Thursday, November 30, 2017

A Nearby Neutron Star Collision Could Cause Calamity on Earth - Scientific American

A Nearby Neutron Star Collision Could Cause Calamity on Earth - Scientific American:

According to a 2016 study, supernovae occurring as close as 50 light-years from Earth could pose an imminent danger to Earth’s biosphere—humans included. The event would likely shower us in so much high-energy cosmic radiation that it could spark a planetary mass extinction. Researchers have tentatively linked past instances of spiking extinction rates and plummeting biodiversity to postulated astrophysical events, and in at least one case have even found definitive evidence for a nearby supernova as the culprit. Twenty million years ago, a star 325 light-years from Earth exploded, showering the planet in radioactive ironparticles that eventually settled in deep-sea sedimentson the ocean floor. That event, researchers speculate, may have triggered ice ages and altered the course of evolution and human history.
The exact details of past (and future) astrophysical cataclysms’ impact on Earth’s biosphere depend not only on their distance, but also their orientation. A supernova, for instance, can sometimes expel its energy in all directions—meaning it is not always a very targeted phenomenon. Merging black holes are expected to emit scarcely any radiation at all, making them surprisingly benign for any nearby biosphere. A kilonova, however, has different physics at play. Neutron stars are a few dozen kilometers in radius rather than a few million like a typical stars. When these dense objects merge, they tend to produce jets that blast out gamma rays from their poles.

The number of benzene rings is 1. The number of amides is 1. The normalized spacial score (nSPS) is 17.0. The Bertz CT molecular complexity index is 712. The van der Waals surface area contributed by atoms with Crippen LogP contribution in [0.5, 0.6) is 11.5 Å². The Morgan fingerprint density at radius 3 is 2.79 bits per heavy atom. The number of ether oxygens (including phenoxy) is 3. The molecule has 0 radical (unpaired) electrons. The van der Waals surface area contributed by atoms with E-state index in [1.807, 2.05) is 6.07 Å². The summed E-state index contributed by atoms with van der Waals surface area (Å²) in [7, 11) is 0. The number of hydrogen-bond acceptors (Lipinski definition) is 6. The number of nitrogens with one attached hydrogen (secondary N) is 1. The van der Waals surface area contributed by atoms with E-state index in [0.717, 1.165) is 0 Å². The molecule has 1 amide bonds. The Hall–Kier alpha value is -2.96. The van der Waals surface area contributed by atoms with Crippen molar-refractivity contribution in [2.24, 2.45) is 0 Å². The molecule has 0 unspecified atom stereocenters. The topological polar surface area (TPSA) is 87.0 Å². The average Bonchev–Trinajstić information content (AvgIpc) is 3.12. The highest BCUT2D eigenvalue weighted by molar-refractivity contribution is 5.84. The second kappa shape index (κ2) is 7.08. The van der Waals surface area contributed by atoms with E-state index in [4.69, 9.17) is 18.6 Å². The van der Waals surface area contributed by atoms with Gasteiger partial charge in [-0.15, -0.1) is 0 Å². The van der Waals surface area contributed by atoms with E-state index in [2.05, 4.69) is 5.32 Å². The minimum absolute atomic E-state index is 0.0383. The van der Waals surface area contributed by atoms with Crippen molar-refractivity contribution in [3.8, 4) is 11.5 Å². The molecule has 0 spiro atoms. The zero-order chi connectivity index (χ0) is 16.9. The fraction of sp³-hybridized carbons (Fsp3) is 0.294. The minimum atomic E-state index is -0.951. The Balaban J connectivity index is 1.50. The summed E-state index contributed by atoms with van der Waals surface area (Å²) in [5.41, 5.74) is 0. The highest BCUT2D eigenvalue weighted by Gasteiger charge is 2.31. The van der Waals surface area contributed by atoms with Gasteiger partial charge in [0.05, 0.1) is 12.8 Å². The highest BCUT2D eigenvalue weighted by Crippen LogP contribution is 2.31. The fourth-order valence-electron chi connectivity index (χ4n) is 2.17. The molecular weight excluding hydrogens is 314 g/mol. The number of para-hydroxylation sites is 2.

“[W]hat it looks like to us, and the effect it has on us, would depend a lot on whether or not one of the jets was pointed directly at us,” Frank says. Based on its distance and orientation to Earth, a kilonova’s jets would walk the fine line between a spectacular light show and a catastrophic stripping away of the planet’s upper atmosphere. If a jet is pointed directly at us, drastic changes could be in store. And we probably wouldn’t see them coming. A kilonova begins with a burst of gamma rays—incredibly energetic photons that, by definition, move at light-speed, the fastest anything can travel through the universe. Because nothing else can move faster, those photons would strike first, and without warning.